Oh no, ladies, what are youse doing?
Not asking this is not an option when every action to clear bride-to-be Jess (Scarlett Johansson, “Hail, Caesar!”) and her friends’ involuntary-manslaughtering ways in Rough Night is just reducing Lt. Horatio Caine and team’s investigation time. The bachelorette’s activist friend Frankie (Ilana Glazer, “The Night Before”) said it right: Had the kindergarten teacher bestie Alice (Jillian Bell, “Fist Fight”) not been so “lethally horny,” Scotty the intense stripper (Ryan Cooper, “Day 5” TV series) would have lit up the pad rather than spilling blood all over it. At one point, the crimson trail goes down the beach as well when the eccentric Australian, Pippa (Kate McKinnon, “Office Christmas Party”), elects to give Scotty an aquatic burial — a.k.a. the most effective way to avoid what the lawyer uncle of divorcee Blair (Zoë Kravitz, “Fantastic Beasts and Where to Find Them”) said to be some 15 years in prison.
Also querying the ladies’ decisions is the traps of the genre, albeit with greater frustration tonally since Rough Night surprisingly manages to avoid them. Sex, the organs for it, drugs, and brutal “look at them fall” ha-has — usual suspects of contemporary R-rated comedies have their own reunion here, but first-time director Lucia Aniello dresses them up in a new way. Post-college parties should never be in the same mold as those during the semester, agreed? The crudeness comes continuously — such is the playbook — though Aniello reveals the sources of it through dialogue or considerate displays rather than pieing them exclusively in our eyeballs. Exhibit A: Frankie at one point needs to see a man’s privates to identify him, and the entire act is filmed from the back of her head. Cry “watered down,” certain people will, but if it is not serving the narrative or the more mature kind of physical humor, Aniello won’t invest any frame. That is a total contrast to another by-the-beach comedy released earlier this year, “Baywatch,” which seems to have an unnerving penile infatuation.
In another departure from that film, the script of Rough Night, which Aniello co-wrote with Paul W. Downs, are capable to draw laughs without demeaning anyone. Technically, Alice often calls Pippa a Kiwi to draw the “Jess’ BFF” territory, but that bit of insensitivity does not go unaddressed. In its exhibition of girl power, the film could have made buffoons out of its male characters, in particular Jess’ fiancé, Peter (played by Downs, “Ghost Team”), who is also panicking after assuming his love has gotten cold feet. Heeding the advice of his friends (wine connoisseurs, all, they seem to be in an introductory sequence), Peter decides to pull a red-eye-by-car to Miami, backseat full of Red Bull, expired Adderall and adult diapers. That last bit is a mine for excrement jokes, but Aniello says no and has characters whom Paul encounters to ignore them, too. There are more pressing (and more hilarious) matters that can be found on the road than on the individual, a notable one involves a state trooper who stops Peter when the latter, dedicated to learn (presumably) Billie Jean’s lyrics in Spanish, ignores the speed limit.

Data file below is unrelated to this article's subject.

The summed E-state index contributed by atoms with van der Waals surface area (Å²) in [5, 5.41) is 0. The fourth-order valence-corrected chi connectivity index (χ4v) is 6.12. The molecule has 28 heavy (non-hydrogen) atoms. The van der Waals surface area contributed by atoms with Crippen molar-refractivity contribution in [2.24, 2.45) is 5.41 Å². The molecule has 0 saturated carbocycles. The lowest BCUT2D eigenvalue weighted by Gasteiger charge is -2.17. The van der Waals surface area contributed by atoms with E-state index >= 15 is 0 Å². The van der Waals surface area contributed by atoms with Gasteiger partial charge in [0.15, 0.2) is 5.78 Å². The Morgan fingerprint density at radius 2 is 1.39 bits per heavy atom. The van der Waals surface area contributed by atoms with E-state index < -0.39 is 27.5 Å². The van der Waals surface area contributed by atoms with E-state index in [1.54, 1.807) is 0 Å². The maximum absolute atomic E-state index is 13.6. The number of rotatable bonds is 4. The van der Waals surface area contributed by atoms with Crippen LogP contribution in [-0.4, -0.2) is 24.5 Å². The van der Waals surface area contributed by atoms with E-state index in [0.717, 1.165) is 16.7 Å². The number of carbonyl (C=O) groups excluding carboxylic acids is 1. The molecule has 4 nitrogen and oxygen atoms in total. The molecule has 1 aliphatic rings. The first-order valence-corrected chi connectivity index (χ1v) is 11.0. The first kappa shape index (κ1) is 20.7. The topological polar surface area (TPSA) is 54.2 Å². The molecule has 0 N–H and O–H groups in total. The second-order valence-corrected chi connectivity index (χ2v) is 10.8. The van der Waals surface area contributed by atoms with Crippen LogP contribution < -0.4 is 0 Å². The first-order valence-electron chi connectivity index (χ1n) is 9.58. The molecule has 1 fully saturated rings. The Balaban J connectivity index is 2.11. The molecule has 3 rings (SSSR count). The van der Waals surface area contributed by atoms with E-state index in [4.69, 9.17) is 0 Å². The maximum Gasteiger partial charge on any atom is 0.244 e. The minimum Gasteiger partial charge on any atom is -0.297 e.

But perhaps out of uncertainty that the raunchiness won’t have enough bite, the film de-gaps itself with ticklers of the less-novel kind. Is there really no other dirty song to dance to than Khia’s? Is there also no alternative to describe the feeling of being a lady in a town full of pickles? Luckily, they are brief and regularly followed up with a fresher breeze — yes, even the attractive neighbors Pietro and Lea (Ty Burrell, “Modern Family” TV series and Demi Moore, “Margin Call”) could have, and should have, been better off making somebody’s night less tolerable in another film. An ultimately perfunctory threesome with them we can do without, but surfacing afterward is a doozy of a reaction line (“She was inside me. She was outside me. And then she was me”) and Kravitz’s pitch-perfect delivery that elevates, briefly, her consistently satisfactory performance.
A tad better in the mostly-foreign-to-comedies acting department is Johansson, yet her timing for the emotional is ultimately sharper than the comical. Rough Night does offer the actress necessary downtime from that mediocre “Ghost in the Shell,” though, and it is visible in her expressions. However, to have McKinnon and Bell in the same space is akin to an Adele versus Taylor Swift scenario where the less-experienced, while capable, has to take in a bit of the other’s shadow. The most pleasant surprise has to be Glazer — a Lizzie Caplan-likeness that needs not an accent or feistiness to snatch the spotlight — sometimes for her own and sometimes for the team that is pushing the film into the masculine-majority, female-led comedy space.
It is rare to wish that a film won’t live up to its title, and in this case Rough Night succeeds. It is still in danger, however, if Sony Pictures remains steadfast to its idiotic “Clean Version” fiasco. Don’t start to form a “-gate” when all-out gag-fests like these are your major bank magnet.